Time Management

Bushwhacking for Hipsters 4: Making Your Goals SMARTer

When you’re in the thick of things, I find, the first thing to go out the window is that list of goals you’ve got tacked to the wall. You’re putting out fires, and trying to have a vision of your life as you want it to be is sometimes just altogether too hard to deal with on top of the myriad things that Life wants to throw at you.

The best laid plans and all that jazz.

The biggest problem, at least for me, is that I lose sight of the exercise we did last week -- the Life Vision -- and all of the related goals that end up on the giant mind map. It’s been hammered home to me on several occasions in the past week that YOUR version of your life is completely different than everyone ELSE’s version of it, and if I’m looking at abstract aims rather than very clear Goals, I can very quickly lose myself in what everyone else wants.

Year a page (A4) 2006/2007

This template provides a year per A4 (landscape) page.

There are two versions:

  • Weekdays as rows (2006)
  • Day of month as rows (2006 & 2007)
Thumbnail: 
year-planner-a4-preview.png
Usage advice: 

Use it as holiday planner for yourself and/or your coworkers.

Includes the OpenOffice 2.0 Template.

Paper size: 
A4
License: 
Creative Commons
Applications required: 
PDF Reader (Adobe Reader, Mac OS X Preview), OpenOffice 2.0
Language: 
German

Bushwhacking for Hipsters #3: The Journey for the Destination

This week has been nothing short of a challenge. Between house guests, technical difficulties, and a fair bit of petty family drama, the temptation has been great to just give up. Go with the flow, so to speak. Let other people decide what to do. It’d certainly be the easier choice.

But like I mentioned at the beginning of this series -- that’s exactly the cause of the feeling of overwhelm that forced me to hit rock bottom to begin with. Everyone else’s expectations are always different than the ones you have for yourself, and if you give up the control over the direction your life will take, you’re just asking to be put on a highway you didn’t ask for, with a destination you’re probably not going to be overly excited about.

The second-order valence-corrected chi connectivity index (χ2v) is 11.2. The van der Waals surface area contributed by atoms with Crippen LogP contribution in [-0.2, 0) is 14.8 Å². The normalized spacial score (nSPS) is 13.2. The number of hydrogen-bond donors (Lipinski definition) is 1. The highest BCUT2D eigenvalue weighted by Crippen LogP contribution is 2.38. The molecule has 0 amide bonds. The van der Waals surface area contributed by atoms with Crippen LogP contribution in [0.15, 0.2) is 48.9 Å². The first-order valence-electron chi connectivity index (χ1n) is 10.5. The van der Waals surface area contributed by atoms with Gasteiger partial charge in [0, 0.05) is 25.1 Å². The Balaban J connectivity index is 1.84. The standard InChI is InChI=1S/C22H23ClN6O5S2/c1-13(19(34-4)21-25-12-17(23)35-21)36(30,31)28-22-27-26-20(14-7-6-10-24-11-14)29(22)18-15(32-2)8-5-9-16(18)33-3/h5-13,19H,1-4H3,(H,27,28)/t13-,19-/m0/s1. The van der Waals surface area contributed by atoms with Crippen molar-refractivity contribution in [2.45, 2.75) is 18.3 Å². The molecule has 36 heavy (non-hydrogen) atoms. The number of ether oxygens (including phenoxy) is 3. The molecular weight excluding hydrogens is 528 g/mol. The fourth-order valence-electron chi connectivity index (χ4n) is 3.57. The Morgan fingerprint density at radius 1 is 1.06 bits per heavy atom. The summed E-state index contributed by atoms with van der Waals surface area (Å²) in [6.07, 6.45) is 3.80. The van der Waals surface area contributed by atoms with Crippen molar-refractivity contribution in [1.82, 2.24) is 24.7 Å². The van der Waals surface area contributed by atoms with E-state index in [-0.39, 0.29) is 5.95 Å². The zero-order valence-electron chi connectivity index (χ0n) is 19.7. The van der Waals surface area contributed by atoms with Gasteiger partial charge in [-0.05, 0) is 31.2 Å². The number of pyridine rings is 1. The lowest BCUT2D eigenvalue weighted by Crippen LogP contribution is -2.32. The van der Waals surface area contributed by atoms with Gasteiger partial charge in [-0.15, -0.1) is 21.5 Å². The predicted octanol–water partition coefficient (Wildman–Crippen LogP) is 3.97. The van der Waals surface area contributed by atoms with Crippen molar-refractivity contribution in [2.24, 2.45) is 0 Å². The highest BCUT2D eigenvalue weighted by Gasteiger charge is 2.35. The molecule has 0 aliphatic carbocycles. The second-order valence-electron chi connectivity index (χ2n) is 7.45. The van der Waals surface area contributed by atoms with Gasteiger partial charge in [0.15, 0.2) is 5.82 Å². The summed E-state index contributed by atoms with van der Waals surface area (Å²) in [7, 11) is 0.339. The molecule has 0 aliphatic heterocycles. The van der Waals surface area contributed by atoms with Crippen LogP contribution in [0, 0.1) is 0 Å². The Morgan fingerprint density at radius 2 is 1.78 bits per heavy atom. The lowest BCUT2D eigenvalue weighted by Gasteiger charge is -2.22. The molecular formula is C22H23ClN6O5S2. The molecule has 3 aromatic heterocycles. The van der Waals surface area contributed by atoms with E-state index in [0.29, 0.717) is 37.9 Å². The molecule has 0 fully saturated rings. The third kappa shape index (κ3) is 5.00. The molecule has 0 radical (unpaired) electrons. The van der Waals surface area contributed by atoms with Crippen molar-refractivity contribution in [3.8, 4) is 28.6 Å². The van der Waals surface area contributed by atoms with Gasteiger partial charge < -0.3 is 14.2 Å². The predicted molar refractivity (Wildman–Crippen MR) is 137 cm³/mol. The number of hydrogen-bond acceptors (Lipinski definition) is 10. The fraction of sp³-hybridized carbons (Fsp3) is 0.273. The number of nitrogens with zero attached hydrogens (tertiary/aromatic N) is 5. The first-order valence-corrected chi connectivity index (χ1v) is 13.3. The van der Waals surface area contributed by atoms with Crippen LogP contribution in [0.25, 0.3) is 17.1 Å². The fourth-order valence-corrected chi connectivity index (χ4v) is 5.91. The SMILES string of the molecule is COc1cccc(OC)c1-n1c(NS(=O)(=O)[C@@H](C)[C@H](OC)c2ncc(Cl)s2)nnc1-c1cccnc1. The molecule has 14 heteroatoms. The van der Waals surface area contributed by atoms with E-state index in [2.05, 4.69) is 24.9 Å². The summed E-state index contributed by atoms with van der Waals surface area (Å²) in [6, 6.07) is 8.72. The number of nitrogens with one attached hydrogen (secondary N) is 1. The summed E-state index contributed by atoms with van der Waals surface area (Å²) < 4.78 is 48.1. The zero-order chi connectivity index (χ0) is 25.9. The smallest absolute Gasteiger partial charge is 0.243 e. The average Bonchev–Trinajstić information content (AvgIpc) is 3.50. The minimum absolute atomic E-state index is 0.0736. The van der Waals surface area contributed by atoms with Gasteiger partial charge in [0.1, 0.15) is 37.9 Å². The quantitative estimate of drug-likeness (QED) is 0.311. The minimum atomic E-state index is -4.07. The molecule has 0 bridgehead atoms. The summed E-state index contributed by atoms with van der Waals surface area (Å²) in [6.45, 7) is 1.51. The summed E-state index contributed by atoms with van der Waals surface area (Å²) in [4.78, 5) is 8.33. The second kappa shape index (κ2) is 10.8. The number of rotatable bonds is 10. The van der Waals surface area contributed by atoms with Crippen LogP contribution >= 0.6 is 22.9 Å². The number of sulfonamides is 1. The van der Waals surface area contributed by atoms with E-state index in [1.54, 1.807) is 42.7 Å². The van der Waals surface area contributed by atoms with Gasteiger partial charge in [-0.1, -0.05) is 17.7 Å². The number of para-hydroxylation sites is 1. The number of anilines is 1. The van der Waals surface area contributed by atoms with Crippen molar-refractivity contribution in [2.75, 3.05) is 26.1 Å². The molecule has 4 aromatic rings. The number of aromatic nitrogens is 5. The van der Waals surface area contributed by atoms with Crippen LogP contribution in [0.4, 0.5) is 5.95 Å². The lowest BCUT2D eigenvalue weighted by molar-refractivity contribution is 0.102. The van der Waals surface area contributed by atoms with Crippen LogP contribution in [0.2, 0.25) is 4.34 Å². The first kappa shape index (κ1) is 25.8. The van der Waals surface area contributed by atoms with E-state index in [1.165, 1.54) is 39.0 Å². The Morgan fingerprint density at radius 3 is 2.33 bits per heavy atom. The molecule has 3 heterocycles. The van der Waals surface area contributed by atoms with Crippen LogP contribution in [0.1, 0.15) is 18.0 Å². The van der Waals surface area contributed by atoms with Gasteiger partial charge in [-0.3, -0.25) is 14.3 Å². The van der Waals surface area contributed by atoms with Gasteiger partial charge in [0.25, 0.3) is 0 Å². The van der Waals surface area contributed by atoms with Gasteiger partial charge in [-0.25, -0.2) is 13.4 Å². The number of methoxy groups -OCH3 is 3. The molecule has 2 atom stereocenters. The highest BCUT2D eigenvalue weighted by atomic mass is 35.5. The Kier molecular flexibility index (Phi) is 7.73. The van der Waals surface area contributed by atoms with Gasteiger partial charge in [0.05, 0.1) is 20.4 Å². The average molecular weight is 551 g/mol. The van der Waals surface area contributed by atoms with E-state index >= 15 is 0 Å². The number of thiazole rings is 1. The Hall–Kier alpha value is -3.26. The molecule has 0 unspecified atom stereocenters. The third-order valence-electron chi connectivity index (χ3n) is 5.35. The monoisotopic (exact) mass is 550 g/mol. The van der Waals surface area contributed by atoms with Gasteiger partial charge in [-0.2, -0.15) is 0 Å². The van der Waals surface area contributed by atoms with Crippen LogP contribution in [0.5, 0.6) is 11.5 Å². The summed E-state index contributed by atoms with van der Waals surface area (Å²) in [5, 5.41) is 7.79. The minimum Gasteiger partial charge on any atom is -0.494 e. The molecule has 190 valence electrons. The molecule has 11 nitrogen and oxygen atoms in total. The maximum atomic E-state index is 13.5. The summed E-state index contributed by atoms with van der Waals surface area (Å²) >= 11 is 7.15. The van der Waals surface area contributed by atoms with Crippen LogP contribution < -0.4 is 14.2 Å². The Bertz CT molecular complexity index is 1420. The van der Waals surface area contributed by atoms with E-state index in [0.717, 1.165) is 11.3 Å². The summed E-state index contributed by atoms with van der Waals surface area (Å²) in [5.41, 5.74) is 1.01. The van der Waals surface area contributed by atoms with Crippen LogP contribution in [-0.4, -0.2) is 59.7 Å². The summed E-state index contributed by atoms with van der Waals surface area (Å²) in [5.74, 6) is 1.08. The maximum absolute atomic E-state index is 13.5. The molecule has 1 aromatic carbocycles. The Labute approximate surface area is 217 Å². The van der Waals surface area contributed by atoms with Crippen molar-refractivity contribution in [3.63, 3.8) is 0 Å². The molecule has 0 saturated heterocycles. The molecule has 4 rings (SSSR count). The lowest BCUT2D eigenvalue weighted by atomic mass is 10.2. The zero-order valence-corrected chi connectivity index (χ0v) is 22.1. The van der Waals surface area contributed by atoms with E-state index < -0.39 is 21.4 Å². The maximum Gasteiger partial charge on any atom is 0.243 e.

Interior Cartography: orienteering from your place of origin

Eliza Metz is the leader of the ArtScouts and a ninja podcaster for an anonymous knitting podcast. Stranded in the land of corn and cows for now, she dreams of the day she'll call the mountains her home again. She's going to be taking over the Tuesday slot, offering advice on getting your life back on track.


Before you set out for any journey, whether it's a family vacation or a spiritual quest, you first need to know where you are. It stands to reason, then, that my first step on this trip toward motivation and life organization would be to stop, take a look around, and document my own "map". Oddly enough, as simple as it sounds, taking a good hard look at things isn't always easy. When I did so, this past week, I noticed upon review that there were a lot of areas about which I wasn't overly honest. Not because I didn't WANT to be honest, or intentionally glossed-over, but because I'm just too close to them to see them accurately.

2007 Monthly Calendar - 2 pages per month

I used the D*I*Y Template to create the 2007 monthly calendars. These calendars are 2 pages per month. I've included both the PDFs and OpenOffice source files. I also included US Holidays, but those can easily be deleted from the source files.

Thumbnail: 
Usage advice: 

My wife uses these as her main calendar. There is a left-side and a rigt-side for each month. The two sheets together give you a month-at-a-glance view.

Paper size: 
Classic (5.5 x 8.5)
License: 
Creative Commons
Applications required: 
PDF Reader (Adobe Reader, Mac OS X Preview); OpenOffice 2.0
Language: 
English

Bushwacking for Hipsters

Eliza Metz is the leader of the ArtScouts and a ninja podcaster for an anonymous knitting podcast. Stranded in the land of corn and cows for now, she dreams of the day she'll call the mountains her home again. She's going to be taking over the Tuesday slot, offering advice on getting your life back on track.